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A failed Chair for Care inspectorate

Nick Kempe – 14th October 2022

A public appointment that undermines care regulation and increases private sector influence over care provision

This week the Daily Record revealed that a children’s nursery owned by the new chair of the Care Inspectorate, Doug Moodie, was graded by that agency as weak across the board following an inspection last year.  This is quite extraordinary, it’s the equivalent of appointing a failed banker to chair the Bank of England.  While the Record story rightly covered some of the conflicts of interests created by the appointment – what must the inspectors involved and the wider Care Inspectorate staff be feeling? –  the appointment raises wider issues as well as serious concerns about the Scottish Government’s intentions for a National Care Service.

While almost all care services have their ups and down, and as a consequence Inspection Grades fluctuate, it is rare for the Care Inspectorate to award grades of weak for any services apart from care homes for older people. In May 2021, the month when Mr Moodie’s nursery in Alloa, Kidz World, was awarded four grades of weak there were 3587 services in Scotland registered for Day Care of Children.  Of these just 0.6% were graded as weak.  Mr Moodie may be chair of the Falkirk Children’s Panel and have been involved in raising money for good causes but in terms of his competence to manage services, he has been responsible for a nursery that was recently evaluated by the regulator he now leads as being one of the worst in Scotland.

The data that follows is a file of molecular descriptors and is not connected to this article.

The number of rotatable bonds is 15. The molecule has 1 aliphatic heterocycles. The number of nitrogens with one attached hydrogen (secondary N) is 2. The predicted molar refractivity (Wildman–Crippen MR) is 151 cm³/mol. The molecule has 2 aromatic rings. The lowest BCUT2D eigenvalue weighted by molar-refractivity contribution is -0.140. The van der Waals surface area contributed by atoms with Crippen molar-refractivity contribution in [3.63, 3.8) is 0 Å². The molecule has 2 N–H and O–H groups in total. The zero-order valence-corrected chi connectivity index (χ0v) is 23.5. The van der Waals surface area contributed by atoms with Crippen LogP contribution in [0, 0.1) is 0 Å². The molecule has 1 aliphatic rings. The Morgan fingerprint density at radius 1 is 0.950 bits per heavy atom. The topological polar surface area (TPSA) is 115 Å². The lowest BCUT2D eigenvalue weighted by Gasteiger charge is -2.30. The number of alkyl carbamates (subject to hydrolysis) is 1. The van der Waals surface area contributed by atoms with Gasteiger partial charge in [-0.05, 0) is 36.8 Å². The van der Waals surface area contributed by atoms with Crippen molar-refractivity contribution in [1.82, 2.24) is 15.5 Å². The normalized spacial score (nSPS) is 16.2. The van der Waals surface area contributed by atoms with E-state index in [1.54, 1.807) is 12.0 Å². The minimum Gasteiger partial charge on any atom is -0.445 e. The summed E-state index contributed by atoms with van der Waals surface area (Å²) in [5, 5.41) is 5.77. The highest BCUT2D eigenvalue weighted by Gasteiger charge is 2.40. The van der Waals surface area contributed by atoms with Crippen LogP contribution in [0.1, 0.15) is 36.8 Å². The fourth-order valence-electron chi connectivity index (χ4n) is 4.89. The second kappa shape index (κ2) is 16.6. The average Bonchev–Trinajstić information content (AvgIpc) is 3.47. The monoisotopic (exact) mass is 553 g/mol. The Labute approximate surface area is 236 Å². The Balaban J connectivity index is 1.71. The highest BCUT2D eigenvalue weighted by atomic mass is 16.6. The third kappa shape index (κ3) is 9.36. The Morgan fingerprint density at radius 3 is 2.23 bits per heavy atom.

With this record, many people will wonder how Mr Moodie had the brass neck to apply for the appointment.  You may be even more surprised to learn that the Scottish Government’s response, as quoted in the Record, has been to claim that “Mr Moodie was appointed following an open and transparent recruitment process based on merit.”  Did the recruitment panel never question Mr Moodie about his responsibility for what happened at Kidz World last year?

The Inspection Reports for Kidz World contain plenty of information which should have raised concerns about Mr Moodie’s application. As well as grading Kidz World as weak on 21st May 2021, the Care Inspectorate imposed 6 Requirements, legally binding measures for improvement, that had to be met by 12th July 2021.  The Inspection Report records that the inspectors spoke to the provider, i.e. Mr Moodie, so he was fully aware of what he needed to do.  Despite this, a follow up unannounced inspection in November 2021 found that Mr Moodie, the provider, had failed to meet three out of these six requirements.  What message is the Scottish Government giving when it appoints the owner of a business who failed to act on requirements to head up the body responsible for implementing them?